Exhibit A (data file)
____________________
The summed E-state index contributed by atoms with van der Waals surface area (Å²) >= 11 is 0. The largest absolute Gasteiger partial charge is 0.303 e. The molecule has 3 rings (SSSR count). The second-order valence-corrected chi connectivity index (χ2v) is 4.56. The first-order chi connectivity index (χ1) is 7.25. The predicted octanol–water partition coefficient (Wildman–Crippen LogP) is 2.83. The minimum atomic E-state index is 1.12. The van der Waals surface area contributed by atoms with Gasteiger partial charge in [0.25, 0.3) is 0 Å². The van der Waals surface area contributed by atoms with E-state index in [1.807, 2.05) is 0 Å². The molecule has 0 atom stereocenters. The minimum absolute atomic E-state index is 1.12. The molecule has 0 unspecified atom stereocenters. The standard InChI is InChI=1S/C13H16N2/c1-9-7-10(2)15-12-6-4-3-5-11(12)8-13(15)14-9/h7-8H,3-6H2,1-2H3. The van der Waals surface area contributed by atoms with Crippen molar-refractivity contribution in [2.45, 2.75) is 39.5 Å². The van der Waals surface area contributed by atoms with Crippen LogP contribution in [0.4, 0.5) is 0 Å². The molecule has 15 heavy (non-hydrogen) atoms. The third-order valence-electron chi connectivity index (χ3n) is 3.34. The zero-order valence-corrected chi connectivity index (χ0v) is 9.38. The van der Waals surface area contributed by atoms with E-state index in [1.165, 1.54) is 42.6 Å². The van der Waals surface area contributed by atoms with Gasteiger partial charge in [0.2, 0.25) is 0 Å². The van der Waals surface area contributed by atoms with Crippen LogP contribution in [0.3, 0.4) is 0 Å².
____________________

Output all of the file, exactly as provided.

The summed E-state index contributed by atoms with van der Waals surface area (Å²) >= 11 is 0. The largest absolute Gasteiger partial charge is 0.303 e. The molecule has 3 rings (SSSR count). The second-order valence-corrected chi connectivity index (χ2v) is 4.56. The first-order chi connectivity index (χ1) is 7.25. The predicted octanol–water partition coefficient (Wildman–Crippen LogP) is 2.83. The minimum atomic E-state index is 1.12. The van der Waals surface area contributed by atoms with Gasteiger partial charge in [0.25, 0.3) is 0 Å². The van der Waals surface area contributed by atoms with E-state index in [1.807, 2.05) is 0 Å². The molecule has 0 atom stereocenters. The minimum absolute atomic E-state index is 1.12. The molecule has 0 unspecified atom stereocenters. The standard InChI is InChI=1S/C13H16N2/c1-9-7-10(2)15-12-6-4-3-5-11(12)8-13(15)14-9/h7-8H,3-6H2,1-2H3. The van der Waals surface area contributed by atoms with Crippen molar-refractivity contribution in [2.45, 2.75) is 39.5 Å². The van der Waals surface area contributed by atoms with Crippen LogP contribution in [0.4, 0.5) is 0 Å². The molecule has 15 heavy (non-hydrogen) atoms. The third-order valence-electron chi connectivity index (χ3n) is 3.34. The zero-order valence-corrected chi connectivity index (χ0v) is 9.38. The van der Waals surface area contributed by atoms with E-state index in [1.165, 1.54) is 42.6 Å². The van der Waals surface area contributed by atoms with Gasteiger partial charge in [0.2, 0.25) is 0 Å². The van der Waals surface area contributed by atoms with Crippen LogP contribution in [0.3, 0.4) is 0 Å².